Select your localized edition:

Close ×

More Ways to Connect

Discover one of our 28 local entrepreneurial communities »

Be the first to know as we launch in new countries and markets around the globe.

Interested in bringing MIT Technology Review to your local market?

MIT Technology ReviewMIT Technology Review - logo


Unsupported browser: Your browser does not meet modern web standards. See how it scores »

{ action.text }

When Ryder Ziola places a bell pepper on the kitchen work surface in front of him, the tabletop springs to life, suggesting recipes and other information. He can also use the work surface like a touch screen, selecting options with a finger–to see, for example, what ingredients might go well with his pepper. Ziola, a graduate student at the University of Washington, developed the system, dubbed Oasis, with researchers at Intel Labs Seattle led by senior scientist Beverly Harrison. Ziola is demonstrating Oasis at the ninth annual Intel Research Day, held at the Computer History Museum in Mountain View, CA.

“If you put, for example, a steak on the surface, it will recognize the steak and come up with recipe,” says Ziola. “It may also come up with nutritional information.” The camera can also track the motion of a person’s hand, and discern when he is touching the surface or not, allowing the surface to be interactive.

A touch with a finger can bring up a timer, or summon up images or video to offer guidance on a particular step in the recipe. When two ingredients are placed on the surface together, Oasis suggests recipes that combine them. Any of the information displayed on the surface can be dismissed by sweeping a hand across the projected images.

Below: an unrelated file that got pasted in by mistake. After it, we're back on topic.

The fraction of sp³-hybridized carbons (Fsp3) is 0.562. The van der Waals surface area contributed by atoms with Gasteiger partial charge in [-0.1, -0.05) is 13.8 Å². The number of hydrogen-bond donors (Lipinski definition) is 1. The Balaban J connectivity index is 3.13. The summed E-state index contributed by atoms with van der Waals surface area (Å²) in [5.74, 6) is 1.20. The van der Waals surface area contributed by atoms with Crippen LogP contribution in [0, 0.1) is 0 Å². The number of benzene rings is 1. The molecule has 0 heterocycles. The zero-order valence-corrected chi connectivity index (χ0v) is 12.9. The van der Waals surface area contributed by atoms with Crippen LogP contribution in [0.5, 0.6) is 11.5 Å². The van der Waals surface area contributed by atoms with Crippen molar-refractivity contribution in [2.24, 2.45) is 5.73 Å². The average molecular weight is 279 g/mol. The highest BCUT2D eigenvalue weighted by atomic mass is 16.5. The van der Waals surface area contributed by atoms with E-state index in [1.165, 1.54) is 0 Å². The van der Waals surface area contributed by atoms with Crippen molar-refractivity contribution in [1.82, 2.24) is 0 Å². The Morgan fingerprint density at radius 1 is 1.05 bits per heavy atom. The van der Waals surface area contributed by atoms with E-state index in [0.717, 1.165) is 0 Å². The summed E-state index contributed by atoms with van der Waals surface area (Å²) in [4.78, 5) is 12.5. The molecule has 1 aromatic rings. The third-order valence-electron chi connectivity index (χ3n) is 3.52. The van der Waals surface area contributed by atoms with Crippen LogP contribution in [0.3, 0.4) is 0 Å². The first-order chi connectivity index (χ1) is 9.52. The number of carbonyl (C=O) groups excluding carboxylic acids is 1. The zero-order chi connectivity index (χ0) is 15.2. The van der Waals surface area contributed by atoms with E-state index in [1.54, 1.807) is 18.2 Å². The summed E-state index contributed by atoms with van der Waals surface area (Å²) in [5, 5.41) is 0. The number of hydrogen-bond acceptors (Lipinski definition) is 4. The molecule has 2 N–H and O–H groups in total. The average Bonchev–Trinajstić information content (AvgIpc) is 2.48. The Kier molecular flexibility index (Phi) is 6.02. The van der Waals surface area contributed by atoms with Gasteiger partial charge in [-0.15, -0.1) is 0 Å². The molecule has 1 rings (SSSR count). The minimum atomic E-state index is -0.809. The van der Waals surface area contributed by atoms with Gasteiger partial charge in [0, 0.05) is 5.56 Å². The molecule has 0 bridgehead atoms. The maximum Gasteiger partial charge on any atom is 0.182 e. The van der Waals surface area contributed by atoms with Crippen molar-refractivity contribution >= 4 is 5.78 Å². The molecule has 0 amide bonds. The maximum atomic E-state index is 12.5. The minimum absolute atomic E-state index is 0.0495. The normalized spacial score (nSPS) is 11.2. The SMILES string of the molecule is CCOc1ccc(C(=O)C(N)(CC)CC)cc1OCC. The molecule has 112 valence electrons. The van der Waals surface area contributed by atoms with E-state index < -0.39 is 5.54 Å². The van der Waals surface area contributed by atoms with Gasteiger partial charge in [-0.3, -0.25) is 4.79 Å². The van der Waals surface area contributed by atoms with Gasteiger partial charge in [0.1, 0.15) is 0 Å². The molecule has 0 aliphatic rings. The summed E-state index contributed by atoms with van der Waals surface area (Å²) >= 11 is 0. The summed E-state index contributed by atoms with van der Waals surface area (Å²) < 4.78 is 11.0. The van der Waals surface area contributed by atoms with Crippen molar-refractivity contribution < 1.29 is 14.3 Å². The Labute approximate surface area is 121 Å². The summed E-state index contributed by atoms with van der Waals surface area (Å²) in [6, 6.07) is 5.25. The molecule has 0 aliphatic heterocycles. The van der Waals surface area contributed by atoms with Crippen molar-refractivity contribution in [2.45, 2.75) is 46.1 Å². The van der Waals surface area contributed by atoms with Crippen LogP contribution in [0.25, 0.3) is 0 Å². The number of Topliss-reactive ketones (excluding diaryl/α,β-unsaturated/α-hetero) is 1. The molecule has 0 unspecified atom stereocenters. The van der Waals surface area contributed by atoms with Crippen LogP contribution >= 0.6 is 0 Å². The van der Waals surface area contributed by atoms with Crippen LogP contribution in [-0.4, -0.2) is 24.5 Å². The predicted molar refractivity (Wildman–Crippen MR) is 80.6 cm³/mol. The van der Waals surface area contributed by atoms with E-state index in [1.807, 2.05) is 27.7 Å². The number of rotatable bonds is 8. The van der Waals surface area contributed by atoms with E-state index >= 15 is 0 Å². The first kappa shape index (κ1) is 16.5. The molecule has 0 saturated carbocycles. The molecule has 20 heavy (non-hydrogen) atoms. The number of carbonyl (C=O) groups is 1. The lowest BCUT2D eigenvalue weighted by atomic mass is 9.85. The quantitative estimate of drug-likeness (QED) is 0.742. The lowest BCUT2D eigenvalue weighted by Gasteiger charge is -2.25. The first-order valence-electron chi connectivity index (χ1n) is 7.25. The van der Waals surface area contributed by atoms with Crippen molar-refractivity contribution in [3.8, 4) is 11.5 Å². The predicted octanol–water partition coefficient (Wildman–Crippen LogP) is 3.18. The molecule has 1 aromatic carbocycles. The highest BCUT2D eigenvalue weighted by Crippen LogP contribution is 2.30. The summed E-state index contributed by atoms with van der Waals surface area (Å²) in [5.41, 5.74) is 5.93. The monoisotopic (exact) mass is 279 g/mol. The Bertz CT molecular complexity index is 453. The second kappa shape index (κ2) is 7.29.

Oasis uses a palm-sized “pico-projector” made by Microvision to project images onto the surface. The positioning and recognition of objects is worked out using a depth-perceiving camera made by PrimeSense, the company that supplies sensors to Microsoft’s Kinect Xbox gestural controller. Although the camera can be used to recognize objects using their 3-D shape, recognition currently involves only color information. “Being able to sense depth can make recognition easier and more robust,” says Ziola, who adds that this feature will eventually be added to the system.

Oasis can rapidly be trained to recognize new objects. When presented with a pack of gum, it took only a few clicks of a mouse to inform the system this was a new object to track. “It really just needs a snapshot of it,” says Ziola.

3 comments. Share your thoughts »

Credit: Technology Review
Video by Tom Simonite, edited by Brittany Sauser

Tagged: Computing, Intel, touchscreens, virtual machines, camera imaging system

Reprints and Permissions | Send feedback to the editor

From the Archives


Introducing MIT Technology Review Insider.

Already a Magazine subscriber?

You're automatically an Insider. It's easy to activate or upgrade your account.

Activate Your Account

Become an Insider

It's the new way to subscribe. Get even more of the tech news, research, and discoveries you crave.

Sign Up

Learn More

Find out why MIT Technology Review Insider is for you and explore your options.

Show Me